Many North Koreans react negatively to state lectures

North Korean residents head to sell goods at an unofficial “grasshopper” market in village on the route to Pyongyang. Image: Chinese blogger with the following ID: 龙五*狼之吻

The North Korean authorities have been delivering propaganda focusing on Kim Jong Un’s achievements, self-sufficiency, and “the need to work with all one’s might to overcome difficulties,” during state-sponsored lectures. However, the response from many local residents has been negative.

“It’s winter, but those who failed to prepare for it are not going to work nor are they going to any criticism sessions, lectures or study sessions,” a source in South Pyongan Province told Daily NK. “Workers’ Party of Korea (WPK) Organization and Guidance Department (OGD) and Propaganda Department officials are not sure how to respond to the situation.”

A lecture about nuclear weapons was recently held at a farm in Sunchon, South Pyongan Province, but only 80 out of the farm’s 500 employees attended. The lecture was held again the next day after another announcement, and then only 50 people showed up for it, according to the source.

Daily NK reported in November that the North Korean authorities had begun holding lectures to commemorate the first anniversary of the state referring to it as the “day nuclear weapons were completed” and emphasize Kim Jong Un’s achievements.

According to a December 2018 article in the Rodong Sinmun, the Party Committee of the Jagang Province’s Forestry Management Department held a “commentary” and a “very emotional propaganda speech” to encourage logging during the winter, while Jagang Province’s Usi County held a number of ideological and political activities aimed at showing off the superiority of the North Korean state and encouraging greater production.

It is rare for North Koreans to deliberately avoid attending lectures held by the WPK’s Propaganda and Agitation Department in such numbers. The situation may be partly due to the fact that many factory and farm workers pay fees in order to avoid official work duties assigned to them by the state.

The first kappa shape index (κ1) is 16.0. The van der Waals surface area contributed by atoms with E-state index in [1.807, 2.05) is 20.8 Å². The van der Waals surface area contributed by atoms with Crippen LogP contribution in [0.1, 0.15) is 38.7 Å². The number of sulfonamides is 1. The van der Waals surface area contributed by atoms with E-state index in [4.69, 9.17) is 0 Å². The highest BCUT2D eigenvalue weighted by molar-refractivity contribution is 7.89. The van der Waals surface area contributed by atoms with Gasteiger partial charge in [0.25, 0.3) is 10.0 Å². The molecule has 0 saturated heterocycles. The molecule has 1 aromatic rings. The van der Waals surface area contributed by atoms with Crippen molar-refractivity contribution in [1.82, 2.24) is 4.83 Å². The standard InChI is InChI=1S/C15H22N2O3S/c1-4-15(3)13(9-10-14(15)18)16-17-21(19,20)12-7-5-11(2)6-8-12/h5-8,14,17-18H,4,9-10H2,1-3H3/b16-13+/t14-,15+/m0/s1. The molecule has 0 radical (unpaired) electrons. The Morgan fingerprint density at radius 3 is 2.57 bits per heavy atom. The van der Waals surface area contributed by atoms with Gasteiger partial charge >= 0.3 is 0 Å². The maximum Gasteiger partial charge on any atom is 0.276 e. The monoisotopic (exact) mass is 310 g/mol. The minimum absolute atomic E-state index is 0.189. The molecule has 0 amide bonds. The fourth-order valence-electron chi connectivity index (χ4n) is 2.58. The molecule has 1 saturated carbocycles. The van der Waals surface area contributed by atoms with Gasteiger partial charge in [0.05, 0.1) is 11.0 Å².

Fees can be paid to receive an exemption from work, allowing citizens to conduct their own private business activities. The practice took off after state-run companies and other organizations became unable to pay proper wages. Private business activities can rake in significantly more money than official wages.

Moreover, North Koreans who actually attended the lectures reacted negatively to them, saying that the lecture content is out of touch with reality.

“Those who attend the lectures don’t really listen to what’s being said – rather, they just talk about their own business and concerns about getting food and surviving the winter,” said a source in Ryanggang Province. “The lectures about nuclear weapons are so far from what concerns people that no one even listens to what’s being said.”

A source in South Hamgyong Province added, “Some say that after attending so many of the lectures, they know exactly what’s going to be said just by looking at the lecture title.”

The flow of outside information into the country has also led many North Koreans to distrust the content of such the lectures.

Daily NK reported in July 2018 that people attending a lecture that stated that “South Korea is a rotten, diseased society” mocked the claims and even slept during the lecture.

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